Since the invention of the stereoscope in 1830, stereoscopic 3D has remained on the cutting edge of the media and entertainment industry. Every 20 to 30 years, a new generation rediscovers stereo filmmaking, fueling its resurgence with additional twists introduced by the technological advancements of the intervening years.
This encyclopedic dictionary offers a definitive compilation of information on the art and science of stereoscopic 3D, including still and moving images; film and digital image acquisition; production, post-production, distribution, and exhibition; and human visual perception. In addition to standard dictionary definitions, it includes many extended encyclopedic entries and nearly 300 black-and-white and color illustrations. Taking the mystery out of 3D's unique language, the work provides a basis for clear communication among industry professionals and historical context for those new to the discipline.
Richard W Kroon —
An award-winning videographer, Richard W. Kroon is senior project manager for Technicolor Digital Content Delivery. He lives in Lake Balboa, California.
Kroon, Richard W. 3D A-to-Z: an encyclopedic dictionary. McFarland, 2012. 166p bibl afp ISBN 0786468246 pbk; ISBN 9780786468249 pbk. Reviewed in 2012oct CHOICE.
Once again, 3-D movies are taking the theaters by storm. Each succeeding wave of 3-D photography since the 1920s has capitalized on advances in technology; in turn, the technology has capitalized on the expanding understanding of vision and brain physiology. This highly complex territory finally has a comprehensive dictionary. Entries range from brief to page-long descriptions. Definitions are extensively cross-referenced, which enhances their educational function. The ample illustrations, diagrams, and charts are clearly captioned or labeled. Videographer Kroon has covered the gamut: all the tools, techniques, concepts, and common phrases of human visual perception, still and moving stereography, film and digital image acquisition, production, and postproduction--even the details of distribution and exhibition. As one would expect, this is a highly technical volume. However, Kroon provides numerous notes within definitions to clarify potential points of confusion, and sometimes even offers historical context. From Ray Zone's foreword, "Z-Space Linguistics" (a brief, lively history of the subject), to the 74-item bibliography, this volume will fill the needs of photographers and filmmakers seeking to understand and communicate with exactitude in this burgeoning area of film production.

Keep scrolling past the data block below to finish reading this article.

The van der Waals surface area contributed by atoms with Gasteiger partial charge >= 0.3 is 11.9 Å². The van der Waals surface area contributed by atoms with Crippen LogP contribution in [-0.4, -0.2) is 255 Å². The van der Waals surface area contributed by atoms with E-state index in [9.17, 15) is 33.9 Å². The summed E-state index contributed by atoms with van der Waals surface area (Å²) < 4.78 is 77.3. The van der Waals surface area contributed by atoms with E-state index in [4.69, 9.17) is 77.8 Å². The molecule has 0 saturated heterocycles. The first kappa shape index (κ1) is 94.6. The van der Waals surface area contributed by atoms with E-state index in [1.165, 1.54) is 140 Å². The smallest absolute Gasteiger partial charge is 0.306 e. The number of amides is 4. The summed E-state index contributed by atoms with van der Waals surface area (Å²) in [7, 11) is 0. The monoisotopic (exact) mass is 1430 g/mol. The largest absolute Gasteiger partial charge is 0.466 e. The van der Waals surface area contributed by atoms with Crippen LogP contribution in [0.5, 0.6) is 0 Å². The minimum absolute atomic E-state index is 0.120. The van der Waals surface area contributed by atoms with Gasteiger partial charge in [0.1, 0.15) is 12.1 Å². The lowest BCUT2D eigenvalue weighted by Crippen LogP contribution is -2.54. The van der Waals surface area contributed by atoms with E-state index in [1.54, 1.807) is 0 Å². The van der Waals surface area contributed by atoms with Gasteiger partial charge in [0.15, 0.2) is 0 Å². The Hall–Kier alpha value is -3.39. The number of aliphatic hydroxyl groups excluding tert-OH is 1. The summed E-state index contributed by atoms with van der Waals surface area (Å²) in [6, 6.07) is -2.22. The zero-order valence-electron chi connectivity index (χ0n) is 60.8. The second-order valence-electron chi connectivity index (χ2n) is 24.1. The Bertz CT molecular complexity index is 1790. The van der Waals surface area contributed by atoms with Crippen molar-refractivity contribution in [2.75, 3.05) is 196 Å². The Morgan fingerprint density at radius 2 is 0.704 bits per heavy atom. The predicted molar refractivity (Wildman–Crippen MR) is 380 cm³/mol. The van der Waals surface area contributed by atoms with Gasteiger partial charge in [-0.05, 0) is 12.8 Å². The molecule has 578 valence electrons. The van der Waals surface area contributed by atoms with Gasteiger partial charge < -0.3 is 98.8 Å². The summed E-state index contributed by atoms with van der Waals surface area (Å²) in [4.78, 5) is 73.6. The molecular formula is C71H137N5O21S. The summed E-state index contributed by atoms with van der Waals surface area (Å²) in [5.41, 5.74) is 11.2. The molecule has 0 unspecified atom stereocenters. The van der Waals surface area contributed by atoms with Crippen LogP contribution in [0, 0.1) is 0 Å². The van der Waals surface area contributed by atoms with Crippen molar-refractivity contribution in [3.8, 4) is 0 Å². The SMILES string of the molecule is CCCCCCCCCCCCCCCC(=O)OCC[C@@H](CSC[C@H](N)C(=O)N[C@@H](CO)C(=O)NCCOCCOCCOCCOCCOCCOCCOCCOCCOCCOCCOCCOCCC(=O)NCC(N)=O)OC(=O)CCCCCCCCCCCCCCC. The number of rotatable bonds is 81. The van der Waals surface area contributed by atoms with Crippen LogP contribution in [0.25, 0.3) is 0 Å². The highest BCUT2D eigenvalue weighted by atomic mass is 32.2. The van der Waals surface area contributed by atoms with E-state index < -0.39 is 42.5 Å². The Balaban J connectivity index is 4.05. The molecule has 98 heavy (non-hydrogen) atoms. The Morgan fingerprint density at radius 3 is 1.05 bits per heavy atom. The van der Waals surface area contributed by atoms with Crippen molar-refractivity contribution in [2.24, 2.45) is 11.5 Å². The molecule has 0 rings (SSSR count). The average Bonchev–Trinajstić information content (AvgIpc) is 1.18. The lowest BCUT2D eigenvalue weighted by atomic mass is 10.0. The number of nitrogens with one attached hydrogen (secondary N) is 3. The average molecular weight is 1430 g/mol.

Summing Up: Recommended. Lower-level undergraduates through professionals/practitioners; general readers. -- D. A. Schmitt, St. Louis Community College at Meramec